The words “due diligence” may make you think of a courtroom drama on television. Surely, that’s something only lawyers have to worry about? Not so fast. Due diligence is something your business can be doing, too. Are you covering the basics?
Due diligence is about taking care and being cautious in doing business. It extends to how you manage your technology, too. You may think you’re immune to a data breach or cyberattack, but cybercriminals can target you regardless of business size or industry sector.
Depending on your industry, you may even have compliance or regulatory laws to follow. Some insurance providers also expect a certain level of security standards from you. The costs associated with these cyber incidents are increasing, too. Don’t leave your business vulnerable.
Technological due diligence requires attention to several areas. Generally, you’ll need to show the following:
1. Each staff member has a unique login for systems, accounts, etc. Require complex, distinct passwords. Educate employees to protect these credentials (e.g. not write them on sticky notes that sit on their desktop) and utilize 2-factor authentication wherever possible.
2. Ensure you have a process in place for regular data backup. We recommend a 3-2-1 backup strategy. Keep three copies of your business data. One on the cloud with the other two on different devices (e.g. on your local computer and on a backup USB drive).
3. You patch and upgrade security consistently across everything. While most computers and applications have gotten fairly good at automating this, there is still some user intervention and monitoring required. Other equipment like routers/firewalls and other network devices need a more manual intervention. In addition to this, it's helpful to regulate the process in the event a patch breaks some expected functionality. It makes it much easier to track down the cause and fix the problem
4. You’ve installed antivirus software, and ensured it is working. You don’t want to end up in a situation where you don't know your computers are infected until it’s too late. Be proactive.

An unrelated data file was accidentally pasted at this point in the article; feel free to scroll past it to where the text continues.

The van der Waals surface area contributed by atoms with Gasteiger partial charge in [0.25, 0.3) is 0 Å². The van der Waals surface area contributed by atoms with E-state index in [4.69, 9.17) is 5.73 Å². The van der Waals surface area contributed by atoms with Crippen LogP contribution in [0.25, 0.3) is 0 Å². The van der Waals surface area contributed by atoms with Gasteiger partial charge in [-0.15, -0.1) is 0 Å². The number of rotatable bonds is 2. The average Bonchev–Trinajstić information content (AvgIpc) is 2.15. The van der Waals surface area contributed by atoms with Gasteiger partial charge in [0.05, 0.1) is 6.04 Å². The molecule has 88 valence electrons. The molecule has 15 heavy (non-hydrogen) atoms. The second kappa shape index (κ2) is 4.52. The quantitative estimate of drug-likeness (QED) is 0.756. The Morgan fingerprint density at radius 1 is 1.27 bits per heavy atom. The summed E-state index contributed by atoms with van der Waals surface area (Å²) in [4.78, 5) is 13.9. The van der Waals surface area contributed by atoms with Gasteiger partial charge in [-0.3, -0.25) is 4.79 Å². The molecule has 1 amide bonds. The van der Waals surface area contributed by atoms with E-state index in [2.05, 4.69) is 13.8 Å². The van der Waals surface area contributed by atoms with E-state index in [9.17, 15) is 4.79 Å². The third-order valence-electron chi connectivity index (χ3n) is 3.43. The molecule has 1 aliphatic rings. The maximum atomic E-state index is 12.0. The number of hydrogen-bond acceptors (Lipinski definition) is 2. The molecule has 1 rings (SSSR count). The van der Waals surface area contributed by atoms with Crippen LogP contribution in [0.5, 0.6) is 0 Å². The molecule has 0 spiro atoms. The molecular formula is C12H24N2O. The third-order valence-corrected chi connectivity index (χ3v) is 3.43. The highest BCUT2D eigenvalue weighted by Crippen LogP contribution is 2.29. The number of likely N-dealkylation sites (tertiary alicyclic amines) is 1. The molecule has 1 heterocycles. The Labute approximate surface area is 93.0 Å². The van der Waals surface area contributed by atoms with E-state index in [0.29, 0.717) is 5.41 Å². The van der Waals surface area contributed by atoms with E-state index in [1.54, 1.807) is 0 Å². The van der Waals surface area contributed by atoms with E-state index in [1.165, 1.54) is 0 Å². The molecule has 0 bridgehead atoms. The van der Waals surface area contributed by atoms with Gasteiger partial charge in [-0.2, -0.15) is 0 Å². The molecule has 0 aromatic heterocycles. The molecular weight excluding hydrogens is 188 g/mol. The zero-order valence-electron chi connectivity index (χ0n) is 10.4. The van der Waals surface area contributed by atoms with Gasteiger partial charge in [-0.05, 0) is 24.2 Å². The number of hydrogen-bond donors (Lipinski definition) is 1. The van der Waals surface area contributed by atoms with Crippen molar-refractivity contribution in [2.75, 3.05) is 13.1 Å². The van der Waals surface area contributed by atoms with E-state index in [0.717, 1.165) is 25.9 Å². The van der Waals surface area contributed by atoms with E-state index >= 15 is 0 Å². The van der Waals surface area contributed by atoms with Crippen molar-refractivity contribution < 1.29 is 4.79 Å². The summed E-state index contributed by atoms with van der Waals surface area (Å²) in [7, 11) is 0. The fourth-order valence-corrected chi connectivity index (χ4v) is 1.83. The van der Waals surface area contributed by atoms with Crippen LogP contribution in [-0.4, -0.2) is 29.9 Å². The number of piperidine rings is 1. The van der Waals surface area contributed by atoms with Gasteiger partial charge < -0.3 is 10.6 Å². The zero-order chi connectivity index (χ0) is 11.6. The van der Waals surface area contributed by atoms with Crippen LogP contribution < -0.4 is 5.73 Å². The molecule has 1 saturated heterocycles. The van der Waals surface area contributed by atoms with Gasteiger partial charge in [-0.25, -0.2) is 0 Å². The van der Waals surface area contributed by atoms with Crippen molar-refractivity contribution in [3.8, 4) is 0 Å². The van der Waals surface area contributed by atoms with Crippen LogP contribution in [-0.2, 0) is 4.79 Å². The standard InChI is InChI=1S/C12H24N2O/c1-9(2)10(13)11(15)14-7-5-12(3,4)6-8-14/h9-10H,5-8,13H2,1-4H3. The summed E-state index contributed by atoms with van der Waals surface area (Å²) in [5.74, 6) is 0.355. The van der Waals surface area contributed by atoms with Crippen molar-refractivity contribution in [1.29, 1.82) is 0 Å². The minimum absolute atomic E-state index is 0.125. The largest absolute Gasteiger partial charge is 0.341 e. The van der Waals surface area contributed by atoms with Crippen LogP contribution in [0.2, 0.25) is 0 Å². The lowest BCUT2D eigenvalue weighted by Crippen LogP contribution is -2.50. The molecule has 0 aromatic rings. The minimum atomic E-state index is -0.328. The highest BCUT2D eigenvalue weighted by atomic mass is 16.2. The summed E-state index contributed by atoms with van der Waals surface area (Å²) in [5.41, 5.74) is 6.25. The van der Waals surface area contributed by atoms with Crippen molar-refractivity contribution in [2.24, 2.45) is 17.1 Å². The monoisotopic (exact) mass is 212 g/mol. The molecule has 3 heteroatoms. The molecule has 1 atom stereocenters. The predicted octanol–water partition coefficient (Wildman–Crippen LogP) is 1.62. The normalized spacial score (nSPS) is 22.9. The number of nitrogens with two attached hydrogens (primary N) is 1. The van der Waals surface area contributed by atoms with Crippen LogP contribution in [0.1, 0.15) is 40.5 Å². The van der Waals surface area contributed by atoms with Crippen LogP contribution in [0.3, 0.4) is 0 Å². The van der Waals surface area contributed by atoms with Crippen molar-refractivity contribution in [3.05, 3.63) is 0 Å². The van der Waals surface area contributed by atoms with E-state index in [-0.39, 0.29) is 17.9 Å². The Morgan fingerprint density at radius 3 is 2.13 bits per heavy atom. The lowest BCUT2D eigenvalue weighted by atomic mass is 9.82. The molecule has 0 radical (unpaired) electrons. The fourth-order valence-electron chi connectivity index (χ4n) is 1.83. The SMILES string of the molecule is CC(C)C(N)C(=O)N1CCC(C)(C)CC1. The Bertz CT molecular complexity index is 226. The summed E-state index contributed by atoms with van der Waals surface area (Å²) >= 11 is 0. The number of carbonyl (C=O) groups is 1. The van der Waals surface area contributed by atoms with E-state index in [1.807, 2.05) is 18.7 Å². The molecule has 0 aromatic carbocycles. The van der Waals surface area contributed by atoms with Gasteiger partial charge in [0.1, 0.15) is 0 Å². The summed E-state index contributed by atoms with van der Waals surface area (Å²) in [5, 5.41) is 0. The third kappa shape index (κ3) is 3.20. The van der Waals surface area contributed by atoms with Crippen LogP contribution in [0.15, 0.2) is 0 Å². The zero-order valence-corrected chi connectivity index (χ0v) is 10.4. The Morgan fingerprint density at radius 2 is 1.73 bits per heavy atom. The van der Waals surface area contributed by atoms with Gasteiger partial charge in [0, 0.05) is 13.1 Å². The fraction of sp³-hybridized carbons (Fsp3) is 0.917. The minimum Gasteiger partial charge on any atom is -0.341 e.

5. Email filtering is in place. These filters help protect your business from spam, malware, phishing, and other threats which are ever-increasing.
6. You have installed firewalls to monitor and control ingoing and outgoing network traffic. Most consumer routers (and even many routers purported to be "commercial grade") do not have these controls and, at best, only block inbound traffic.
7. You limit user access. Instead of giving everyone full access, set conditions based on role and responsibility. This approach minimizes vulnerabilities and the likelihood the receptionist clicking on a phishing link exposes the entire company.
8. There are physical security procedures to limit access to your environment. This can range anywhere from locks on the server/network closet doors to installing security cameras, fence a perimeter, and require RFID scanning in protected areas. Any place where company information resides should be physically protected.
9. If your company lets employees use their own phones, laptops, or tablets, have a Bring Your Own Device (BYOD) policy in place. Installing mobile device management software is useful, too (and we can help with that!)
10. On top of all of the above, you test these systems too. You can’t take a set-and-sit approach to securing your network, systems, and hardware or just assume that backups are there and working "auto-magically". Ongoing testing will help you identify risks, repair vulnerabilities, and protect your business.
It can also help you to keep proof of things by:
inventorying all devices on your network.
write down and keep logs of when checks or tests are made to your various systems
keeping copies of any training provided and employee handbook messaging;
updating your organizational chart regularly;
vetting contractors/vendors before granting them access;
having a "default deny" policy in place which limits
IT due diligence protects your business. Meeting these security standards can also cut costs and preserve your brand reputation. Demonstrating vigilance helps you avoid hefty compliance or regulatory fines and fight litigation. In the event of legal action, you'll also want to prove the efforts you made. So, be sure to thoroughly document all IT security efforts.